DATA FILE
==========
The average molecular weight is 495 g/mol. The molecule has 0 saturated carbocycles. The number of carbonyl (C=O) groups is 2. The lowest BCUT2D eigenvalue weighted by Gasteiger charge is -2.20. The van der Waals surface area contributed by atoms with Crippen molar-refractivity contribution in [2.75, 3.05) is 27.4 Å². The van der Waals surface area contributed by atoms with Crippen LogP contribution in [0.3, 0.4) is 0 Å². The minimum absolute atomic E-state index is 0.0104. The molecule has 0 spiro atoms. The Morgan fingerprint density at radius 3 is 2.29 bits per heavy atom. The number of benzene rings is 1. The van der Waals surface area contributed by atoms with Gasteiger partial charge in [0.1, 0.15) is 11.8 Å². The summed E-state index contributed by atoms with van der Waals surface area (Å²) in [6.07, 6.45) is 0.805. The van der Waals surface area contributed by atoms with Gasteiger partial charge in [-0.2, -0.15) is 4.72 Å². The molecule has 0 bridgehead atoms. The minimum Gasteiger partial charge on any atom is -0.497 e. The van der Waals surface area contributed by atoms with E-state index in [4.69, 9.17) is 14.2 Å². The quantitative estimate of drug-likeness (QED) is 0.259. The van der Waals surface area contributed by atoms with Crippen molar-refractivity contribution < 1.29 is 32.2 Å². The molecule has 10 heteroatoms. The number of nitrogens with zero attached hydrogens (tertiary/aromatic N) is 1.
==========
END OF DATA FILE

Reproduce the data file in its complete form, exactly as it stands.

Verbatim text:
The average molecular weight is 495 g/mol. The molecule has 0 saturated carbocycles. The number of carbonyl (C=O) groups is 2. The lowest BCUT2D eigenvalue weighted by Gasteiger charge is -2.20. The van der Waals surface area contributed by atoms with Crippen molar-refractivity contribution in [2.75, 3.05) is 27.4 Å². The van der Waals surface area contributed by atoms with Crippen LogP contribution in [0.3, 0.4) is 0 Å². The minimum absolute atomic E-state index is 0.0104. The molecule has 0 spiro atoms. The Morgan fingerprint density at radius 3 is 2.29 bits per heavy atom. The number of benzene rings is 1. The van der Waals surface area contributed by atoms with Gasteiger partial charge in [0.1, 0.15) is 11.8 Å². The summed E-state index contributed by atoms with van der Waals surface area (Å²) in [6.07, 6.45) is 0.805. The van der Waals surface area contributed by atoms with Gasteiger partial charge in [-0.2, -0.15) is 4.72 Å². The molecule has 0 bridgehead atoms. The minimum Gasteiger partial charge on any atom is -0.497 e. The van der Waals surface area contributed by atoms with E-state index in [4.69, 9.17) is 14.2 Å². The quantitative estimate of drug-likeness (QED) is 0.259. The van der Waals surface area contributed by atoms with Crippen molar-refractivity contribution < 1.29 is 32.2 Å². The molecule has 10 heteroatoms. The number of nitrogens with zero attached hydrogens (tertiary/aromatic N) is 1.